He added, “Fox Valley Tech focuses on technology, which is needed to advance today’s agriculture industry by lowering costs and increasing productivity. Essentially, ag professionals now need to be visionaries when it comes to crop management, production, farm operations, and more to meet the intricacies of an ever-changing industry.”

One current challenge in the industry calls for more partnerships like SMC and Case IH uniting with FVTC to address a skills shortage in agriculture. The organizations continue to work in collaboration with FVTC’s agriculture programs to shape the college’s longstanding tradition of nearly 65 years as one of Wisconsin’s training leaders.

SMC and Case IH officially ventured into a new partnership in 2010 with FVTC by providing the state’s largest technical college with a plethora of new equipment over a 10-year span.

“The company is more engaged with us than ever before,” adds Cattelino. “The Sommer family and its staff helped us blueprint the precision Ag program based off of recent experiences they’ve encountered within the industry. It’s a model working relationship.”

FVTC’s Agriculture Center is currently undergoing an expansion due to the passage of the April 2012 public referendum, which advanced several facility-related projects for the college by nearly a 2-1 margin.

The center’s 7,600 square-foot expansion supports a nearly 87 percent growth in full-time equivalent students in FVTC’s agriculture-related programs since 2008.

The completion is set for September, in time for students this fall to experience the added learning labs, not only in agriculture, but in horticulture and outdoor power equipment as well.

In addition, strong graduate placement rates reaffirm the steady growth and need for newer programs that require advanced skill sets.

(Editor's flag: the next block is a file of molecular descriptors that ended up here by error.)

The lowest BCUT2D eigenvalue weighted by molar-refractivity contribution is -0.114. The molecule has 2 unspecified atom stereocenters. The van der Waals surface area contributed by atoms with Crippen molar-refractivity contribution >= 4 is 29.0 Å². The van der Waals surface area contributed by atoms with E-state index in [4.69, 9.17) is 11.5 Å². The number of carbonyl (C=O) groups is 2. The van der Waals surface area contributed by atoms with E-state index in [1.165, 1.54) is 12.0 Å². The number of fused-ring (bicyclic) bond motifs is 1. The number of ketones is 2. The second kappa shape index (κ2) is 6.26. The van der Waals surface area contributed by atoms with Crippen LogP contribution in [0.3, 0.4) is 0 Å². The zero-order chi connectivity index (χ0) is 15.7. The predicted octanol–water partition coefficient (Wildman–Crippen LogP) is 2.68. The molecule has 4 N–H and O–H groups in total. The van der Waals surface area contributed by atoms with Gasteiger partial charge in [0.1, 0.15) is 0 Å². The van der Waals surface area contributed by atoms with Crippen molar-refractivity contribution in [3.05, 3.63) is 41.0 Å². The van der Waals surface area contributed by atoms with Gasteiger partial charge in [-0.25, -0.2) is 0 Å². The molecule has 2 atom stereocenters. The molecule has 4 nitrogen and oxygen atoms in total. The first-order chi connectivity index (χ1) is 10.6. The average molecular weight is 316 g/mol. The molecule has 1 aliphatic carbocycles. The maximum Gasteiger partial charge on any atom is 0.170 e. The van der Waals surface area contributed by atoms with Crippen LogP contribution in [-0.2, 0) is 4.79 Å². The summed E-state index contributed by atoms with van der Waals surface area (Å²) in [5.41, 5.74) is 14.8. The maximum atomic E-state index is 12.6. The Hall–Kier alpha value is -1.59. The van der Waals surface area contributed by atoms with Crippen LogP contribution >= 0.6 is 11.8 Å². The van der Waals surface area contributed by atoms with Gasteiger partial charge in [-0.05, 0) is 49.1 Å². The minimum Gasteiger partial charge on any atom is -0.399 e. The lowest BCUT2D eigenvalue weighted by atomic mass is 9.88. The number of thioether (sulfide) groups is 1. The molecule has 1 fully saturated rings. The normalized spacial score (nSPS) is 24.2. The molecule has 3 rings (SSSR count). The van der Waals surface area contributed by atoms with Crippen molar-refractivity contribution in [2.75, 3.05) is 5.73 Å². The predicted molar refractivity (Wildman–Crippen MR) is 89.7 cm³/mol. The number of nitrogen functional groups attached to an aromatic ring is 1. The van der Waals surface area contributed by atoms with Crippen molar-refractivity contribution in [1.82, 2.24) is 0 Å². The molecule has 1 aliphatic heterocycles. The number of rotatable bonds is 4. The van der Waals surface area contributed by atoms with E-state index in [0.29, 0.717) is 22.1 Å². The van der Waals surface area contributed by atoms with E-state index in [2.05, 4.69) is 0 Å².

For example, all 37 graduates of FVTC’s Agribusiness and Science Technology program over the past three years landed careers, and all 12 graduates from last year’s class in the Agriculture Power Equipment program earned new jobs as well.

Cattelino says it’s an exciting time to be involved in agriculture. “With so much technology at one’s fingertips, the possibilities are endless in an industry that will never go away.”

From “Fox Valley Tech to offer Precision Ag Curriculum” — The board of trustees at Appleton’s Fox Valley Technical College has approved a new Precision Agriculture program which aims to train the next generation of agribusiness and agronomy professionals to be ready for the workforce. Teachers at the school’s agriculture center say it will be a one of a kind program in the state.

Precision agriculture takes data collected from industry equipment and generates prescribed maps for fields through the use of GPS technology and related software. This innovative method of farming results in better tilling, planting, and harvesting due to variable rate applications. Each soil and topographic makeup on any given parcel of land is unique, and precision agriculture pinpoints these distinctions to optimize the growing experience for stakeholders of production agriculture.

“Precision agriculture is the 21st Century management tool for production Ag,” says Mike Cattelino, associate dean of FVTC’s Manufacturing and Agriculture Technologies division. “This technology enables agriculture professionals to become better micro-managers of their own soil.”

Service Motor Company, a nearby Case IH dealership, is helping to supply the school with the necessary equipment to teach the program.

The Agriculture Center is currently undergoing an expansion due to the passage of the April 2012 public referendum, which advanced several facility-related projects for the college. That project is expected to be finished in time for students this fall to experience the added learning labs.